Look at the last paragraph of a chapter and the first paragraph of the next chapter, look at the blank spaces between your chapters and see if anything is missing. This can be hard, deciphering what isn’t there, so much harder than looking at something that is there and knowing it shouldn’t be.

Rewrite, Rewrite, Rewrite
This will be the longest and hardest part. Chapters will be moved. Chapters you’ve already written you will write again from scratch. You will agonise over individual words. You will rewrite the same sentence over and over. You will delete paragraphs, then reinstate them, delete them again and finally use a version that is half old and half new. You will change the plot. You will change the motivations of your characters. You will change the start. You will change the ending. You will change the middle.

And when you’re done, the second draft will be substantially different from the first. And substantially better. If it isn’t, you probably haven’t changed enough. If the second draft is still suffering from the same problems as the first draft, you probably haven’t changed enough. If you ask for feedback again and it’s much the same, then you probably haven’t changed enough.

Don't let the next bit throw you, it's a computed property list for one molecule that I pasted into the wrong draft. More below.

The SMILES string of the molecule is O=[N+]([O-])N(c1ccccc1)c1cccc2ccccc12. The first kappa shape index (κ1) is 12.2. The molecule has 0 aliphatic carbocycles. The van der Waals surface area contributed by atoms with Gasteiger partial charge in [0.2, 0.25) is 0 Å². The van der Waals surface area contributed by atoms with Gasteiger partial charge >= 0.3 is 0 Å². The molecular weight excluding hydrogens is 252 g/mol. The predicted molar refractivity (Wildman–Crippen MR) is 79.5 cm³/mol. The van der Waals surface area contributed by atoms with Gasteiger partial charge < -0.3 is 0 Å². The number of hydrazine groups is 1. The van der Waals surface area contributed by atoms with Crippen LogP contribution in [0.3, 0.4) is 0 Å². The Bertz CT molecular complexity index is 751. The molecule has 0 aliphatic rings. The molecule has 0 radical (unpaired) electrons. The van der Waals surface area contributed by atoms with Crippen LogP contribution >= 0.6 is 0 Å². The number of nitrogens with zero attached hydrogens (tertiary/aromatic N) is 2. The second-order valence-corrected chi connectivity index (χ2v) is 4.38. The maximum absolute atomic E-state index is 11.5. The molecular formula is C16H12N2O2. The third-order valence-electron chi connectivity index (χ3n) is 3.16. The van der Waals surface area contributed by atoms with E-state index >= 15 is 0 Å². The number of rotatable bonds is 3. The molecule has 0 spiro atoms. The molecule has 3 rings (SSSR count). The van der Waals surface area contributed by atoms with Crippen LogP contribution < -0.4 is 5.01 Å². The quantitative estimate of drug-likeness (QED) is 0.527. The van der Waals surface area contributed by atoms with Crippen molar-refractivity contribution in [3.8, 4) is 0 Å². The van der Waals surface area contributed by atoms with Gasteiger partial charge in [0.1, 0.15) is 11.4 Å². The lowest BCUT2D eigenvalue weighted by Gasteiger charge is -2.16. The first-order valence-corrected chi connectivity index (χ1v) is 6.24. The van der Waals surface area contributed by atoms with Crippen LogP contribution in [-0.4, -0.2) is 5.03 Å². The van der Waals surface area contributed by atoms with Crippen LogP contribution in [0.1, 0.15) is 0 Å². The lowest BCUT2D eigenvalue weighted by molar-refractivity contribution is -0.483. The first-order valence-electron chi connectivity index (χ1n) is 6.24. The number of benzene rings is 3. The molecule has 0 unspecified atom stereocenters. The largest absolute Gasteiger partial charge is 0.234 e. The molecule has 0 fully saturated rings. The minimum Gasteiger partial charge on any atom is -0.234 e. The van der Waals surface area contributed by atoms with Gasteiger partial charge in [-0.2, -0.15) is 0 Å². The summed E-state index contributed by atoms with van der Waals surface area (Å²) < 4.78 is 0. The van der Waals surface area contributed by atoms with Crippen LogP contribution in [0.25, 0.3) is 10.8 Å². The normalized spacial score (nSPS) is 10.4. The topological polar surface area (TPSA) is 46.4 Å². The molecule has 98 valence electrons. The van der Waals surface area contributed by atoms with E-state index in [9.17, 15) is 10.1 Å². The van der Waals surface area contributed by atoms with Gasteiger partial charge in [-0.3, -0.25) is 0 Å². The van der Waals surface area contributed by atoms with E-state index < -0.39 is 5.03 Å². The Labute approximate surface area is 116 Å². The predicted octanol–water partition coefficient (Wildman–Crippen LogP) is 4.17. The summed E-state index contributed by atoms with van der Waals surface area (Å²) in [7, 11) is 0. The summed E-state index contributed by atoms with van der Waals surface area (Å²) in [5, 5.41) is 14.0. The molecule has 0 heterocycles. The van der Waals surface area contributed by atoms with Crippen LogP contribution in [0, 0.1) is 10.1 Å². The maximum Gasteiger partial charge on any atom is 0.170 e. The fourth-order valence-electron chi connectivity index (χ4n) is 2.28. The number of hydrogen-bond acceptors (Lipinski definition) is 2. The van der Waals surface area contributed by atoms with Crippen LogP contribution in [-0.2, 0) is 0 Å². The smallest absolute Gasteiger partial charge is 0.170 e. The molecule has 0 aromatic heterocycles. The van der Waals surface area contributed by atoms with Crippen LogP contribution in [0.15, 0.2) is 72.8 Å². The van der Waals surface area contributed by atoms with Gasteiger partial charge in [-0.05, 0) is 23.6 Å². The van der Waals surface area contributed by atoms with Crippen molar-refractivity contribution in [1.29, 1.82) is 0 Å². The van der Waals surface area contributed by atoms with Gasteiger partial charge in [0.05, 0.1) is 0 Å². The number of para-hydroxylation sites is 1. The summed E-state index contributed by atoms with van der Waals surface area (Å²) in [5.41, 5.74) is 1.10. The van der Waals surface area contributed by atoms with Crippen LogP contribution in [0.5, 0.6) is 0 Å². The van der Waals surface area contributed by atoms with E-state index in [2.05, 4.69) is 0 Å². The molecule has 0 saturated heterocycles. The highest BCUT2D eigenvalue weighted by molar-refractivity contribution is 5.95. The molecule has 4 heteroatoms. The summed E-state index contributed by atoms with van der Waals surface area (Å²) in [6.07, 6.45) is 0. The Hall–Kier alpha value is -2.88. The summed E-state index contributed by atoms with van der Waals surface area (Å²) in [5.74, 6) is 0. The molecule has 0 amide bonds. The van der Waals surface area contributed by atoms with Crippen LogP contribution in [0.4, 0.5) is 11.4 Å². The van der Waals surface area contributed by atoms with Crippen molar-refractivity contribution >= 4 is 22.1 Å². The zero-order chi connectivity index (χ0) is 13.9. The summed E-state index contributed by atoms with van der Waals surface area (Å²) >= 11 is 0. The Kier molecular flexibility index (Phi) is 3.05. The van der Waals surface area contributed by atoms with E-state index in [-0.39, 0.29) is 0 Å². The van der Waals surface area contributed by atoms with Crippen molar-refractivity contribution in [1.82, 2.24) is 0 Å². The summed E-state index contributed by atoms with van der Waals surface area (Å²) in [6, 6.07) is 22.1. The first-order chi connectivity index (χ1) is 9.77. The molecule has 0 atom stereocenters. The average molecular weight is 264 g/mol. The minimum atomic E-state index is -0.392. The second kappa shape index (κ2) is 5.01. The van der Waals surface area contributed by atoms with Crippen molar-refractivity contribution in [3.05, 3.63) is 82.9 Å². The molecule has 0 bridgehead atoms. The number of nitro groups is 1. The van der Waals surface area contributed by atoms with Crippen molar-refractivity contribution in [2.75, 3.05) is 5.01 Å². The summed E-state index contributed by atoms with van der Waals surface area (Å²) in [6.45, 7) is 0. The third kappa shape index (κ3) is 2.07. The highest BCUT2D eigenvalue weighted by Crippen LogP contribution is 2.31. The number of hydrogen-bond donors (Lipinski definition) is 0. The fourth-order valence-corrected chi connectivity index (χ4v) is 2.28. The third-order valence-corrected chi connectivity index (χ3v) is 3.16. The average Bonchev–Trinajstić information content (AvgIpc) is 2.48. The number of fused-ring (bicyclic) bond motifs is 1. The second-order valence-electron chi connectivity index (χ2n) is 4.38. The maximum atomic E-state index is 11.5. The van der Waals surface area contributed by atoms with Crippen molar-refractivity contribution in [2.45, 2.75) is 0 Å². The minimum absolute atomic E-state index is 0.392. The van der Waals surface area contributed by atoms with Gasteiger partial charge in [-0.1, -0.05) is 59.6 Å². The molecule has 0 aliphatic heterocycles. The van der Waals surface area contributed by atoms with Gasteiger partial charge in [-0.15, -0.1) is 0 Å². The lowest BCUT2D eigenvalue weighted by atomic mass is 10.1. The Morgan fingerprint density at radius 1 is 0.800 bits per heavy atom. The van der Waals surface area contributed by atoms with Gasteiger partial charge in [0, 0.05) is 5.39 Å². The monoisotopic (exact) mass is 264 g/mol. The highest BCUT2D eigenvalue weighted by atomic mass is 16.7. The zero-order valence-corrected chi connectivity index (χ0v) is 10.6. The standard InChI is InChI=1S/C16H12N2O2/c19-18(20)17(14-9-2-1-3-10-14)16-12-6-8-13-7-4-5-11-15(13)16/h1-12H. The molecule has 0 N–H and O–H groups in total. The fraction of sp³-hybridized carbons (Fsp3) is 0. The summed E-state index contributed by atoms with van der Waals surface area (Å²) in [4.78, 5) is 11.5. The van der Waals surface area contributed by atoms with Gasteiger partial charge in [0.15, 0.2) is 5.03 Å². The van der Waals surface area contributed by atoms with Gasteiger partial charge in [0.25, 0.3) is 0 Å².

The most important thing is to be honest (with yourself as much as anyone else), be open-minded and be willing to make hard decisions. If you are, then the second draft might be something very close to good enough to start thinking about looking for a publisher or considering self-publishing.

*First published in Project December: A Book about Writing